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‘Their tactics have changed’: Russia’s bid to blow apart Ukraine’s power grid

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For the past two winters, Ukraine has withstood a barrage of Russian airstrikes seeking to disable its energy infrastructure, plunge its citizens into darkness and use the freezing temperatures as a weapon of war.

Ukraine survived the assault thanks to Western air defense systems and energy-saving measures taken by its citizens, as families cooked on camping stoves and doctors performed surgery by flashlight.

While Ukraine weathered this winter’s storm, Russia has renewed its onslaught in recent weeks, striking Ukraine’s power grid with an intensity and in a manner not seen during more than two years of war.

In the first two years of war, Russian attacks were more scattered, firing salvos of missiles to target large swathes of Ukraine’s energy system. Now, the strikes are becoming more precise and concentrated, with dozens of missiles and drones raining down on a single target.

“In such a short period of time – in a few weeks of these massive Russian attacks – almost all of our year-long efforts to rebuild and repair were destroyed in a few days, in a few attacks,” Grynchuk said.

“On March 22, Russia began to implement its new strategy of attacks,” Kharchenko said. “The new strategy consists of massive missile attacks on specific targets, when a large number of missiles and drones simultaneously focus on a very limited number of targets.”

Russia has since pummeled Ukrainian power stations across the country, and on Thursday completely destroyed the Trypilska Thermal Power Plant – the largest plant in the Kyiv region. DTEK, Ukraine’s biggest private power company, also said Thursday that Russia had caused “serious damage” to two of its plants, and that approximately 80% of the power-generating facilities it runs had been destroyed by Russian strikes.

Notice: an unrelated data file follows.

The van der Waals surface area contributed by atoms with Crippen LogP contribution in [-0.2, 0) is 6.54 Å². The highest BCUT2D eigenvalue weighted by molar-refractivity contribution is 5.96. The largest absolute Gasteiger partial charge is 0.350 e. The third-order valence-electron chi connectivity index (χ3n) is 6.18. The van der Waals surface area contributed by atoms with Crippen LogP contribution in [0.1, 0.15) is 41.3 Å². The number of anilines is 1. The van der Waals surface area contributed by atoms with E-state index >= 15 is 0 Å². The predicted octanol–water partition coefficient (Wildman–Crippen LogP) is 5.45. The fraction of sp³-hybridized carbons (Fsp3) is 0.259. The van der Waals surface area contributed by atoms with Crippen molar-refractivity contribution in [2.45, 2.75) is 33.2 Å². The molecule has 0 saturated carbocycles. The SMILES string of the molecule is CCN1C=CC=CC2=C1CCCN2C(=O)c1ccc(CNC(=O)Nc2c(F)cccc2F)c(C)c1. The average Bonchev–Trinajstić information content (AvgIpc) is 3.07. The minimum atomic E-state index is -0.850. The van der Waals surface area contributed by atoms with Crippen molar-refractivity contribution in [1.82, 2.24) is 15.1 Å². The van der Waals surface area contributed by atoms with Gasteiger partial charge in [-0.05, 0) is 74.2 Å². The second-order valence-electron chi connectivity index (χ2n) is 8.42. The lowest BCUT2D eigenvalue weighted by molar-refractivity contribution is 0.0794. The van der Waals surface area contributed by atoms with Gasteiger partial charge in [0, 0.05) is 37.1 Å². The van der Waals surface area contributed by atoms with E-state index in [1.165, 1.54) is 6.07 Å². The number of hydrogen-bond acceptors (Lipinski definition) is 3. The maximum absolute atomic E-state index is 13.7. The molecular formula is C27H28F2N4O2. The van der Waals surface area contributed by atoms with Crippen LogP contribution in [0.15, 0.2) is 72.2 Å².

Given Ukraine keeps energy in storage, the strikes on thermal power plants have not caused immediate, prolonged blackouts. Thermal plants are mostly used to balance overall need – particularly during intense heating periods in winter when consumption spikes.

As well as the intensity and concentration of the attacks, their timing has also changed. Previously, the bulk of Russia’s strikes came in the buildup to winter. Now, they have come in an unusually warm spring.

There are two reasons why Russia may have waited until spring to launch its new strategy.

First, Russia needed time to build up the weapons and intelligence needed to conduct the strikes, Kharchenko said. “This strategy was clearly a long time in the making, they spent a lot of time developing it, they clearly gathered intelligence and prepared very carefully for these attacks,” Kharchenko said.

Second, Russia may have waited until Ukraine’s power plants were less protected by air defenses, an increasingly scarce resource after two years of war, and with aid from the United States stalled for months by Congress.